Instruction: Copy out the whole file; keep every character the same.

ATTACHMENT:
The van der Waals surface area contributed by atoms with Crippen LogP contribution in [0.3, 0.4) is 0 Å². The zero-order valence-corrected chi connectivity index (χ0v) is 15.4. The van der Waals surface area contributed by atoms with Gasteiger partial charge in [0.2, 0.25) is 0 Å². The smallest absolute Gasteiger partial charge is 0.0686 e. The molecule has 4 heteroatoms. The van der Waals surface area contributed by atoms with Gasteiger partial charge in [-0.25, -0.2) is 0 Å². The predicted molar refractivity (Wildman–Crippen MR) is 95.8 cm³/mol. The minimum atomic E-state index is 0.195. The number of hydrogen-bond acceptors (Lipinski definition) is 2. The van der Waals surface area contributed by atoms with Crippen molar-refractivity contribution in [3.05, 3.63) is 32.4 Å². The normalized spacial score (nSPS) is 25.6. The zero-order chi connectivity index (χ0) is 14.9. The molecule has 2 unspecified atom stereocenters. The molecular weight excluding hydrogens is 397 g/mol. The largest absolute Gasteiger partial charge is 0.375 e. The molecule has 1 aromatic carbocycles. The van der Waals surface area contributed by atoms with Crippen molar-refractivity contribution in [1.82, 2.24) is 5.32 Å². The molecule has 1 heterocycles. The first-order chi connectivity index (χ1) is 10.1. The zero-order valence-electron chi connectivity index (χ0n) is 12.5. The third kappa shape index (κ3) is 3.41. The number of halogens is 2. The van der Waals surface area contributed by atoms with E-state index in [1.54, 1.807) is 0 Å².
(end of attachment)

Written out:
The van der Waals surface area contributed by atoms with Crippen LogP contribution in [0.3, 0.4) is 0 Å². The zero-order valence-corrected chi connectivity index (χ0v) is 15.4. The van der Waals surface area contributed by atoms with Gasteiger partial charge in [0.2, 0.25) is 0 Å². The smallest absolute Gasteiger partial charge is 0.0686 e. The molecule has 4 heteroatoms. The van der Waals surface area contributed by atoms with Gasteiger partial charge in [-0.25, -0.2) is 0 Å². The predicted molar refractivity (Wildman–Crippen MR) is 95.8 cm³/mol. The minimum atomic E-state index is 0.195. The number of hydrogen-bond acceptors (Lipinski definition) is 2. The van der Waals surface area contributed by atoms with Crippen molar-refractivity contribution in [3.05, 3.63) is 32.4 Å². The normalized spacial score (nSPS) is 25.6. The zero-order chi connectivity index (χ0) is 14.9. The molecule has 2 unspecified atom stereocenters. The molecular weight excluding hydrogens is 397 g/mol. The largest absolute Gasteiger partial charge is 0.375 e. The molecule has 1 aromatic carbocycles. The van der Waals surface area contributed by atoms with Crippen molar-refractivity contribution in [1.82, 2.24) is 5.32 Å². The molecule has 1 heterocycles. The first-order chi connectivity index (χ1) is 10.1. The zero-order valence-electron chi connectivity index (χ0n) is 12.5. The third kappa shape index (κ3) is 3.41. The number of halogens is 2. The van der Waals surface area contributed by atoms with E-state index in [1.54, 1.807) is 0 Å².